What message are you sending to those newer members? Thanks for joining, look at all the people who aren’t playing anymore?

That’s half-empty leadership right there. It’s pretty hard to accentuate the positive when you’ve got a roster full of negative right there for all to see. I know it’s hard to say good bye, but it’s almost always for the best. Trim the roster down to fighting weight, and concentrate on the members who are logging in…not the ones who aren’t anymore.

Truth in Advertising

As I mentioned above, it’s tough to explain to newer members why you have so many inactive members. It’s even tougher to explain to newer members who joined you because you had such a large roster listed in the first place.

What are those new members likely to do when they find out you don’t have nearly as many actual members as you claimed you did? Well, that’s right, some (if not most) will probably just start looking for a new guild right away (especially if they were looking for a large, active guild to begin with).

How do you think the rest of your members will feel about that? Will they feel better or worse than if you’d just removed the inactive members?

(Per Pantheros:) Class Management

Wondering what classes your guild is light on? Well, if you pull your roster and see eight fighters, chances are you might think you’re set on fighters…till you remember that five of those fighters haven’t actually logged in for 2 months or more.

Trimming the inactive members from your roster makes it easy for you (and everyone else) to take a glance at your roster and figure out what classes you might be interested in recruiting.

Getting Down to Business: Removing Members

Ok, so maybe I’ve convinced you that removing inactive members is the right thing to do. If so, you probably want to know the right way to go about doing so.

If that’s the case, check back for the next part of this series on inactive members.

  1. Pantheros says:

    I couldn’t agree with you more, Kendricke. From a business/network administration standpoint, I try never to leave accounts active after the person is no longer with the company for security reasons, a guild should be run no differently, for reasons you mentioned.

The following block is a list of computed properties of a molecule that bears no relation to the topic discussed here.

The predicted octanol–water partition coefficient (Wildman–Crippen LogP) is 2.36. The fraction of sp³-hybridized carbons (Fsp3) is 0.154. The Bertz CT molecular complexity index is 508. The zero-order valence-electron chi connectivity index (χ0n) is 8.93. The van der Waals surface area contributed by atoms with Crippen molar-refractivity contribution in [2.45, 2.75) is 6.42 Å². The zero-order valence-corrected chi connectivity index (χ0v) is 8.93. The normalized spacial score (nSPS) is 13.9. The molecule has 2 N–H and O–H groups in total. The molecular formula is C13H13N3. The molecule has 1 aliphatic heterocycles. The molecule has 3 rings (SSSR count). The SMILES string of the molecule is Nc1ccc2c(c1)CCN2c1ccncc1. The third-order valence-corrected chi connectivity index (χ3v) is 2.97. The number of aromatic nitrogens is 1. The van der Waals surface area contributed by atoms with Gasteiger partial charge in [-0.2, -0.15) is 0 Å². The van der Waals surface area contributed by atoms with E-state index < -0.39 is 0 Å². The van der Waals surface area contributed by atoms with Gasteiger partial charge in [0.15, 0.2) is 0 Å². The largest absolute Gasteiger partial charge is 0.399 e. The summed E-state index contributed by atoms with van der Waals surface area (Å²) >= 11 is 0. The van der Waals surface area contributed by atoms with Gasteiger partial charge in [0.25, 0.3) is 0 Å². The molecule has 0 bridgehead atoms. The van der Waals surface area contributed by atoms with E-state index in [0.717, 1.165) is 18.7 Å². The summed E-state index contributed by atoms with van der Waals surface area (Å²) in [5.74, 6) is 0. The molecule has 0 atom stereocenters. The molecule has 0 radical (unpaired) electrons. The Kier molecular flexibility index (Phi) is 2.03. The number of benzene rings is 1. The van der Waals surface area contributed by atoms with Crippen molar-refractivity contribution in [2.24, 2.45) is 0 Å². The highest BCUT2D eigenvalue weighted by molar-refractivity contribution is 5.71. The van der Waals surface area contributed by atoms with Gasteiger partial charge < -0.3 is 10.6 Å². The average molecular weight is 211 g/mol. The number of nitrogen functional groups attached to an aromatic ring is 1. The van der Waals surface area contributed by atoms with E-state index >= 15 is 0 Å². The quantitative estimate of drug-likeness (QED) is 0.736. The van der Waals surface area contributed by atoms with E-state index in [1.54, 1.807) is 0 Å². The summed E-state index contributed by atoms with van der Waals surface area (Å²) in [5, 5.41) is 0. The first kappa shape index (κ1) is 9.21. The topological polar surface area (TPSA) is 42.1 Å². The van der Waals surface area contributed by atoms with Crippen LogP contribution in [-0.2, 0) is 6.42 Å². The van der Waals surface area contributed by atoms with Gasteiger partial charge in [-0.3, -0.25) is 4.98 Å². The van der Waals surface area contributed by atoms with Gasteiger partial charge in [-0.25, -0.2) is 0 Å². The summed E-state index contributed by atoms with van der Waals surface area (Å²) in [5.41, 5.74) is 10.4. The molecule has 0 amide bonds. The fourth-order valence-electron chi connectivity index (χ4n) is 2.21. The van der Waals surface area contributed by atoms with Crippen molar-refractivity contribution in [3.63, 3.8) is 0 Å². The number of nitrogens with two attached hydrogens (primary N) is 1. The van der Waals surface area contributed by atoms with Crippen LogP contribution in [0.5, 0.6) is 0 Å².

Of course, there may be some sudden circumstances that will take a player away for a little while, but in all honesty, is it (normally) going to keep someone away from an internet connection for a solid month? I think that is highly doubtful. It would take all of five minutes to go to your guild’s forums and start a thread saying that they would be away for a while, no real further details needed.

    I think one point you may have missed with removing inactive members is knowing who you can count on at a glance at the roster. Not having to actually look when they last logged on. Makes you quicker on your feet and more efficient. You can also see more readily what categories in which you may be a little lacking. (Ok, maybe that was two points.)

  2. Kendricke says:


    I’m going to steal your last point there and add it into the article above.

  3. Xeavn says:

    Pantheros has a very good point. It is very useful to have a guild roster that reflects the actually membership of the guild that plays. The older members will have a good feel for who plays and when they play, but newer members will not. What if a new member joins who just resubscribed because they heard how good RoK was and wanted to give it a try. They have a 70 Assassin, and a 70 Templar. What if the guild has two assassins on the roster, neither of which has played in a 6 months, and 2 templars on the roster both of which play every night? The obvious choice would be the guild could really use another assassin, but this isn’t clear from the roster.

    The 2nd point which I think you made pretty well is that removal from the guild doesn’t have to mean permanent banishment, it can be just acknowledgement that you are not currently playing. I think mostly guilds would likely accept a member back, so long as they left in good standing.

  4. Rijacki says:

    One of the things I think is a major improvement in EQ2 vs EQ1 is the various guild “ranks”. I actually wish there were more.